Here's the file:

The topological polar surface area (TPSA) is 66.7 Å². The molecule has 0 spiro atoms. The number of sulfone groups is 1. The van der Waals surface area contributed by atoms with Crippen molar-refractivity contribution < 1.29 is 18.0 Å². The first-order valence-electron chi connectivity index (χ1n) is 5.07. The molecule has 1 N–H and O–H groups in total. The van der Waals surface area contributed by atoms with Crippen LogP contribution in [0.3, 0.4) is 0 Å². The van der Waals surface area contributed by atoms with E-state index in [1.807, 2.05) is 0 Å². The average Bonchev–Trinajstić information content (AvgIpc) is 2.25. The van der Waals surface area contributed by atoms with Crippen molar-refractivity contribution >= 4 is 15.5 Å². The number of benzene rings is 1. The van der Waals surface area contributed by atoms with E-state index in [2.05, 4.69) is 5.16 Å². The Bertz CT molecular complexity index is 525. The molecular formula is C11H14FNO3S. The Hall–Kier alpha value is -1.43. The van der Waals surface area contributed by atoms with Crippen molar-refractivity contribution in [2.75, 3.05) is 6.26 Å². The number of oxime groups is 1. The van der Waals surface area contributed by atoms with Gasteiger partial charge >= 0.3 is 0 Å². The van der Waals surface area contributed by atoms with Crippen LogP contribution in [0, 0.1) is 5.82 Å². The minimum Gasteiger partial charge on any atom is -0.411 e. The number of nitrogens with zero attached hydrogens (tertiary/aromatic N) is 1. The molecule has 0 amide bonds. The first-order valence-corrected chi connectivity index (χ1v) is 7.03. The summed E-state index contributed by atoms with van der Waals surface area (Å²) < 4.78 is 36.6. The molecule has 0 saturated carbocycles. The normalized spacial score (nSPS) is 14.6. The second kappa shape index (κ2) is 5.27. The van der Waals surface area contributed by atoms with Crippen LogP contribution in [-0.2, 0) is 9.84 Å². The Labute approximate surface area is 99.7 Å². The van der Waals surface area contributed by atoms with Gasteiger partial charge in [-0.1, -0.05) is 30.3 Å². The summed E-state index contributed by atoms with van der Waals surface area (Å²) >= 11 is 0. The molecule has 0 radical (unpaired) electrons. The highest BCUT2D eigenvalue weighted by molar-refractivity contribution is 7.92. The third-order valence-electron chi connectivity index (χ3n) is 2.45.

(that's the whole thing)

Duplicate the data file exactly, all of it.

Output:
The topological polar surface area (TPSA) is 66.7 Å². The molecule has 0 spiro atoms. The number of sulfone groups is 1. The van der Waals surface area contributed by atoms with Crippen molar-refractivity contribution < 1.29 is 18.0 Å². The first-order valence-electron chi connectivity index (χ1n) is 5.07. The molecule has 1 N–H and O–H groups in total. The van der Waals surface area contributed by atoms with Crippen LogP contribution in [0.3, 0.4) is 0 Å². The van der Waals surface area contributed by atoms with E-state index in [1.807, 2.05) is 0 Å². The average Bonchev–Trinajstić information content (AvgIpc) is 2.25. The van der Waals surface area contributed by atoms with Crippen molar-refractivity contribution >= 4 is 15.5 Å². The number of benzene rings is 1. The van der Waals surface area contributed by atoms with E-state index in [2.05, 4.69) is 5.16 Å². The Bertz CT molecular complexity index is 525. The molecular formula is C11H14FNO3S. The Hall–Kier alpha value is -1.43. The van der Waals surface area contributed by atoms with Crippen molar-refractivity contribution in [2.75, 3.05) is 6.26 Å². The number of oxime groups is 1. The van der Waals surface area contributed by atoms with Gasteiger partial charge >= 0.3 is 0 Å². The van der Waals surface area contributed by atoms with Crippen LogP contribution in [0, 0.1) is 5.82 Å². The minimum Gasteiger partial charge on any atom is -0.411 e. The number of nitrogens with zero attached hydrogens (tertiary/aromatic N) is 1. The molecule has 0 amide bonds. The first-order valence-corrected chi connectivity index (χ1v) is 7.03. The summed E-state index contributed by atoms with van der Waals surface area (Å²) < 4.78 is 36.6. The molecule has 0 saturated carbocycles. The normalized spacial score (nSPS) is 14.6. The second kappa shape index (κ2) is 5.27. The van der Waals surface area contributed by atoms with Crippen LogP contribution in [-0.2, 0) is 9.84 Å². The Labute approximate surface area is 99.7 Å². The van der Waals surface area contributed by atoms with Gasteiger partial charge in [-0.1, -0.05) is 30.3 Å². The summed E-state index contributed by atoms with van der Waals surface area (Å²) >= 11 is 0. The molecule has 0 radical (unpaired) electrons. The highest BCUT2D eigenvalue weighted by molar-refractivity contribution is 7.92. The third-order valence-electron chi connectivity index (χ3n) is 2.45.